A fourth, ongoing front against Brexit is from advocacy groups within civil society. Last year’s court challenge of the government’s authority to trigger Article 50, and the persistent efforts of former Prime Minister Tony Blair to slow or stop the UK’s departure from the EU continue to erode meaningful debate on how best to carry out Brexit.

If Theresa May and her government are serious about carrying out the largest democratic mandate in British history, they need to do three things. First, they need to negotiate with the EU in good faith. Taking the first steps on EU citizens’ rights, adopting a constructive, realistic approach to deciding Britain’s share of EU debts, and ensuring the border in Ireland remains open (regardless of what the EU decides to do on its side) will not only give the UK the moral high ground, but also usher in the next part of Brexit talks: trade negotiations.

Second, May and her government need to prepare for the worst. In short, they should assume a “cliff-edge” scenario –involving a complete breakdown of talks– will occur, meaning a reversion to WTO trading rules. Businesses may not like this, but by signalling that no deal is guaranteed to emerge, industry has more certainty, and any future arrangement with the EU will be considered a bonus. This would likely shock the UK economy in the short term, but the ability for businesses and individuals to plan ahead would benefit all in the long term.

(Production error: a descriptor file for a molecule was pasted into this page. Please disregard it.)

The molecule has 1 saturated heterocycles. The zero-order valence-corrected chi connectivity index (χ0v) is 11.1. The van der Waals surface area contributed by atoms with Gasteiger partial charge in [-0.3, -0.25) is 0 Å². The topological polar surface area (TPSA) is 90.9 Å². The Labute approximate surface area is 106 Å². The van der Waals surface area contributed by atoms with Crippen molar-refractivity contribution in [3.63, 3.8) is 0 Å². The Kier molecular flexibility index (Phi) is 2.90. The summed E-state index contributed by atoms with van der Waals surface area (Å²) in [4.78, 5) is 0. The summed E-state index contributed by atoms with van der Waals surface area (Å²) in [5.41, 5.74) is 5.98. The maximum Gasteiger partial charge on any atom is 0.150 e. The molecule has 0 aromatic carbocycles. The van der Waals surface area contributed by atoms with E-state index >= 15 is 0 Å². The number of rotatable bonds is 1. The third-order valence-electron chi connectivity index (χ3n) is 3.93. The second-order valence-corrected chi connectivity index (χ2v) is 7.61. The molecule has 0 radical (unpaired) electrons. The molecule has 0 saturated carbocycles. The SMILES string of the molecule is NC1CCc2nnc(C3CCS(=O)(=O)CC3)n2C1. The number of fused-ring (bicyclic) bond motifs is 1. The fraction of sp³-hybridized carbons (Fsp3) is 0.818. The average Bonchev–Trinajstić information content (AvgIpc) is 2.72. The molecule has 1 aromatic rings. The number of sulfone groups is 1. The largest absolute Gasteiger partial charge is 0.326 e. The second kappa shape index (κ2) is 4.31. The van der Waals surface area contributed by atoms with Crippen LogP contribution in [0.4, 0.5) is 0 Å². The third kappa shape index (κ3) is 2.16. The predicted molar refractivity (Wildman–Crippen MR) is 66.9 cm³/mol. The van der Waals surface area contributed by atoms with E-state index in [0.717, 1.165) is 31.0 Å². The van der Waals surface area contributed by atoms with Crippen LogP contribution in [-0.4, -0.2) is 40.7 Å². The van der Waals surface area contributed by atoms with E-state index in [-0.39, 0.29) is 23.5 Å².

Third, the UK must aggressively pursue closer relationships with its international partners. Current negotiations with the EU are important, but Brussels has made clear that they preclude any further talks on a future trade relationship. It seems likely, therefore, that negotiations will start late, and be drawn out. Moreover, the EU has every reason to undermine the UK’s position, so as to discourage other member states from leaving the block. It is therefore quite possible they will negotiate in bad faith. As such, the UK would do far better to direct as many –if not more– resources towards trade with other nations, boosting access to far larger markets than the EU. Hints of this have already emerged, with International Trade Secretary Liam Fox opening discussions with the US, and Foreign Secretary Boris Johnson’s recent visit to New Zealand and Australia. China, Japan and Canada have also expressed interest in trade with the UK, underscoring the enormous opportunity associated with the UK’s newfound sovereignty. Of course, such deals will not be allowed so long as the UK is an EU member state, but they can be arranged for finalisation after the UK leaves, ensuring a smoother transition.

Above all, it must be clear to Britons and the world that there is no going back from last year’s referendum result. Brexit actually does mean Brexit.

This article is from The Eurosceptic